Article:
If this sounds like it's too good to be true, it is. And I've discussed it in this column too many times to go over again, so I won't. I've tested way too many bogus gas savers and miracle fuel-saving gadgets over the years to buy in to this one. So it's time to put up or shut up, and do what we do best around here--test drive, generate real-world numbers, and come up with realistic answers.

So, last month I received an electrolyzer, fabricated by my old Monster Garage partner, Steve Rumore at Avalanche Engineering out in Colorado. Steve cleverly designed the device into a steel toolbox, making it portable--just the ticket for someone tinkering with HHO/water/hydrogen/Brown's Gas-powered conveyances...

guess what? My fuel economy is exactly the same, whether the HHO generator is turned on or not. And that's exactly what I expected.


edit on 2015911 by Arbitrageur because: clarification



posted on Sep, 11 2015 @ 01:51 AM
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a reply to: Arbitrageur

Good article! Popular Mechanics and Popular Science have been my favorite magazines since I was a kid. Well noted. I think my problem is, I have heard otherwise from people I know. If you have a magazine that says one thing, and mechanic friends that say another, what do you do? You build and test a system yourself. That is the only way. I don't believe any article unless I test it myself. That's just the way I am. If I fail, so be it it. If I win, then I know the people who deny such things have an agenda. Let us test and see!



posted on Sep, 11 2015 @ 01:58 AM
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originally posted by: TheChrome
If I win, then I know the people who deny such things have an agenda. Let us test and see!


If it worked as claimed cars would have them as standard - also if they worked as claimed there would be proper testing on them, but as we all know for some reason there never is any proper testing that show that they work - Funny that!



posted on Sep, 11 2015 @ 02:04 AM
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a reply to: TheChrome
Go for it, but the precision of the measurements done by popular mechanics is going to be hard for most back yard mechanics to duplicate, and there are all kinds of possibilities for bias etc which is why bedlam was clever to blind his test to eliminate the bias. I'll bet none of your buddies who told you it works have done that, am I right?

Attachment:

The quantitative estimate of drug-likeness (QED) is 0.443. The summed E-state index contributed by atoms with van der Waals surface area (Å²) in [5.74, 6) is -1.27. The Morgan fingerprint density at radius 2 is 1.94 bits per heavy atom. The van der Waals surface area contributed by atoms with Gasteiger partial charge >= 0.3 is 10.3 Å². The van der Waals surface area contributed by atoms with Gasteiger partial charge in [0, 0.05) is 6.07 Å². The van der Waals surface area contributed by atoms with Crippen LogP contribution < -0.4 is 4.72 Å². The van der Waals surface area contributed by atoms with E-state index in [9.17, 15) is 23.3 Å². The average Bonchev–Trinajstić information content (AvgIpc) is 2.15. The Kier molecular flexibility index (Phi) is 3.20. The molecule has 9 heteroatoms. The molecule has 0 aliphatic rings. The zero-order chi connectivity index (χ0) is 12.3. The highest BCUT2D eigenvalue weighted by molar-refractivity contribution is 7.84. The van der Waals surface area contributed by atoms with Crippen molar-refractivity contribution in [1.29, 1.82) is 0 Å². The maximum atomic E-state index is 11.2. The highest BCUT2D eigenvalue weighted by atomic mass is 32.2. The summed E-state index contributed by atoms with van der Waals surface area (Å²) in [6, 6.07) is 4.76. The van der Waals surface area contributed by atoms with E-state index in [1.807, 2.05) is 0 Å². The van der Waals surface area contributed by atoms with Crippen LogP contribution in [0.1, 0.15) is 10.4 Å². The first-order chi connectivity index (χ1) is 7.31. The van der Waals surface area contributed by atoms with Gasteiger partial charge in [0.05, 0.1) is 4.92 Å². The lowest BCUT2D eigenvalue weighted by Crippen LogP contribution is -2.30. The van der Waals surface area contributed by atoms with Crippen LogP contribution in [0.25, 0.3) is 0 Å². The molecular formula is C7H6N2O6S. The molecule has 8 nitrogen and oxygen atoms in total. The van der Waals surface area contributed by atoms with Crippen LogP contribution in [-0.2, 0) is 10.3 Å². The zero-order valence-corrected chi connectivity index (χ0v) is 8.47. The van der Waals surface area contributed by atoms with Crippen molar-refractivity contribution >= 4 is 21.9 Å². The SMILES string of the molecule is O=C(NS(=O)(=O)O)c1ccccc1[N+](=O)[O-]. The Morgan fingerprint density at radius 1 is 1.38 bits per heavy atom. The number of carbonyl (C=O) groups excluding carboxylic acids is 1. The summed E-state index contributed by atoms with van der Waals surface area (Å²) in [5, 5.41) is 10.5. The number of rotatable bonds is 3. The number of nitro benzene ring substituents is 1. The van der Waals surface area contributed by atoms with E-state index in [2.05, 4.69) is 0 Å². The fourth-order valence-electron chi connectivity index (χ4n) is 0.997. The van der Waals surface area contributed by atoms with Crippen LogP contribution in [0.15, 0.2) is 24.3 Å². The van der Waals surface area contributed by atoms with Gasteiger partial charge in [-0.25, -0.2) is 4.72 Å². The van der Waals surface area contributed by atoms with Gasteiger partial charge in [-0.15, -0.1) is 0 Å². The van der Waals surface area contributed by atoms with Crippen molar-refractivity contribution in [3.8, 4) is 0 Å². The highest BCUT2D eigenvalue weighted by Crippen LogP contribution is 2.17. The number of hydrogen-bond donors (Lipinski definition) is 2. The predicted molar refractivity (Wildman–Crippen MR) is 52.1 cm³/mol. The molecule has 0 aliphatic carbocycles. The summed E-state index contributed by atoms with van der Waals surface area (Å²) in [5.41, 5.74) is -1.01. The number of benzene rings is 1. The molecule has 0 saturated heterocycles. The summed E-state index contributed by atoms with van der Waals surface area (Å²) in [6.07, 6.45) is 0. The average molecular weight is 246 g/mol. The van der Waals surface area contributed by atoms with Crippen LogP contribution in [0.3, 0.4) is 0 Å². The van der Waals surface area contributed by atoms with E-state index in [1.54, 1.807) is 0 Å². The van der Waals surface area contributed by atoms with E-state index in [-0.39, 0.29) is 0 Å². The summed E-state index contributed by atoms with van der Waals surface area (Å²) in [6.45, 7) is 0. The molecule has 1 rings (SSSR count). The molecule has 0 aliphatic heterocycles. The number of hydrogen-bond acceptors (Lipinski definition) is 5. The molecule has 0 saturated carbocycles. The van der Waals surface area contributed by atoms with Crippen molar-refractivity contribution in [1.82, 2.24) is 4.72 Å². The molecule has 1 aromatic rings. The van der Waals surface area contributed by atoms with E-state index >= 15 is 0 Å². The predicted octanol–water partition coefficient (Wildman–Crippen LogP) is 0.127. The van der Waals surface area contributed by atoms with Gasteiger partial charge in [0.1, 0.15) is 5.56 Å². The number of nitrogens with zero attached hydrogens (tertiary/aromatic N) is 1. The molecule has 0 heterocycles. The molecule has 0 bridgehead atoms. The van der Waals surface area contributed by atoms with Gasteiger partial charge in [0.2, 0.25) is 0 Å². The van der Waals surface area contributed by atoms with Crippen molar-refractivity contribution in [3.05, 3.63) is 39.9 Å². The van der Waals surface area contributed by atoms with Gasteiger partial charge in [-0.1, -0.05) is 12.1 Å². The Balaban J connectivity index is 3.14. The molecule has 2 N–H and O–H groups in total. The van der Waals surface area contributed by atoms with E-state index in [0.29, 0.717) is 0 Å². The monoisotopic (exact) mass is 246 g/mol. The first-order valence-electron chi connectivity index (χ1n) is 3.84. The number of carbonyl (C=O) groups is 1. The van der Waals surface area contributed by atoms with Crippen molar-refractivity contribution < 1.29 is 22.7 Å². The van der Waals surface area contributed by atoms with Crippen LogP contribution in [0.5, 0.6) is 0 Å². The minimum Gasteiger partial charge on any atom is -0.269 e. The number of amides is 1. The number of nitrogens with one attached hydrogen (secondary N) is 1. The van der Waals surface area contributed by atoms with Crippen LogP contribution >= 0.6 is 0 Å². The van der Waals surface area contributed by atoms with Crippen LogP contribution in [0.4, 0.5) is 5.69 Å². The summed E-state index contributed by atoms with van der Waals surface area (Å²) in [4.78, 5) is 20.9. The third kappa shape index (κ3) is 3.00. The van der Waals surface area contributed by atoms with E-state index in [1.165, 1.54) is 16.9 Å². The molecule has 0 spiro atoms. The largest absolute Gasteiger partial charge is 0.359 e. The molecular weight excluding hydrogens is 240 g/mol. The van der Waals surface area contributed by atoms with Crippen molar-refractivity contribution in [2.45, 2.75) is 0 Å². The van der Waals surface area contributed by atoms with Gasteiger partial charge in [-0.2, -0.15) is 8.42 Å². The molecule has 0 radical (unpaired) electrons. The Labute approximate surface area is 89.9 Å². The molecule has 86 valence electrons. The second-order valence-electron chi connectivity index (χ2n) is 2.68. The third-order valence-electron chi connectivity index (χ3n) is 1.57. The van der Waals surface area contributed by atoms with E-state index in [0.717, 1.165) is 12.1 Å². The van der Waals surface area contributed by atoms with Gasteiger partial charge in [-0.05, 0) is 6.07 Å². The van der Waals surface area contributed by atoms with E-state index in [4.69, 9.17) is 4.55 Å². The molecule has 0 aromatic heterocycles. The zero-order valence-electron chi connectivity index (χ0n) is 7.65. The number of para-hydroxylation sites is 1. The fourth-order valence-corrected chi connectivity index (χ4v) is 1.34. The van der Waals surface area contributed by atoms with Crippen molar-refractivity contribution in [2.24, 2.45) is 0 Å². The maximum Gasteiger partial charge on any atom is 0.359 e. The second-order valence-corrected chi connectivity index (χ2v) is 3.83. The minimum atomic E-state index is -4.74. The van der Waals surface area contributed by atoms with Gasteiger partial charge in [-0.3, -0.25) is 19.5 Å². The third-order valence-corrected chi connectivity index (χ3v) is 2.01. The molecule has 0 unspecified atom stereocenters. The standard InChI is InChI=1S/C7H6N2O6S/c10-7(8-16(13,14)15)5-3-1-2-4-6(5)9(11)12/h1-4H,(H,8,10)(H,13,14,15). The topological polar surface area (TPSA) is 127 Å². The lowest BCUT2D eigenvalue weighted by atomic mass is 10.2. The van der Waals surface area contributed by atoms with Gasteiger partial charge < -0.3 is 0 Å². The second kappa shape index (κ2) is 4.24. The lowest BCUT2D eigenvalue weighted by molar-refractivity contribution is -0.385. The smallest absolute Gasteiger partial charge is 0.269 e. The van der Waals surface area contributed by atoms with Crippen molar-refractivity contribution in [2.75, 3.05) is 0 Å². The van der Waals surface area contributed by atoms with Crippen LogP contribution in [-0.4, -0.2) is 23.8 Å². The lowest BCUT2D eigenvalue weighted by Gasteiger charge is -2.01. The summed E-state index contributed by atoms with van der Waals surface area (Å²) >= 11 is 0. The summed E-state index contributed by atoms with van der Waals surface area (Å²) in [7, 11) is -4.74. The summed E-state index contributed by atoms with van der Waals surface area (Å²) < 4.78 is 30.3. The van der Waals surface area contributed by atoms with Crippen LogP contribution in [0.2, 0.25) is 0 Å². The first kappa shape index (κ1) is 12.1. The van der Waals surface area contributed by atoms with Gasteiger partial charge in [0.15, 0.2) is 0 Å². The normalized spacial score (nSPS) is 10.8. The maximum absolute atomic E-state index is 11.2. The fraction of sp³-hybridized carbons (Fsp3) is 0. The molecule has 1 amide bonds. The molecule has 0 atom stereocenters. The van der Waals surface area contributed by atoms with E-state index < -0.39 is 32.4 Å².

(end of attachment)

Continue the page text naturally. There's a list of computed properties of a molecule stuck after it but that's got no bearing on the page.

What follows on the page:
So sure test it yourself if you want, but if you aren't careful, you'll have a badly designed test that will come to the same false conclusions as your buddies. It's harder than some people think to conduct a truly objective and accurate test.



posted on Sep, 11 2015 @ 02:15 AM
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originally posted by: hellobruce

originally posted by: TheChrome
If I win, then I know the people who deny such things have an agenda. Let us test and see!


If it worked as claimed cars would have them as standard - also if they worked as claimed there would be proper testing on them, but as we all know for some reason there never is any proper testing that show that they work - Funny that!


I don't agree with you. There are huge powers at play. Lobbyists control the planet. I have worked in finance just as much as engineering, don't kid yourself. Our planet has sufficient technology, but much of it will be squashed by politics. It is what it is.



posted on Sep, 11 2015 @ 02:29 AM
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originally posted by: TheChrome
Our planet has sufficient technology, but much of it will be squashed by politics.


So do let me guess, you believe in:-
The Orbo?
The RAR Energia gravity device?
The QEG?
The BlackLight Power device?
The E-cat?



posted on Sep, 11 2015 @ 02:33 AM
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originally posted by: hellobruce

originally posted by: TheChrome
Our planet has sufficient technology, but much of it will be squashed by politics.


So do let me guess, you believe in:-
The Orbo?
The RAR Energia gravity device?
The QEG?
The BlackLight Power device?
The E-cat?


I believe in those like I believe in alien conspiracies like the rest of this board. Get lost!



posted on Sep, 11 2015 @ 09:57 AM
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originally posted by: hellobruce
So do let me guess, you believe in:-
The Orbo?


At least the Orbo had some head scratching to it.

The other stuff had been done to death or was obviously bs, and you could easily spot the cracks.

Orbo is still one of those things that can give one furiously to think. It ought to be tossed in to grad school engineering as an analysis problem.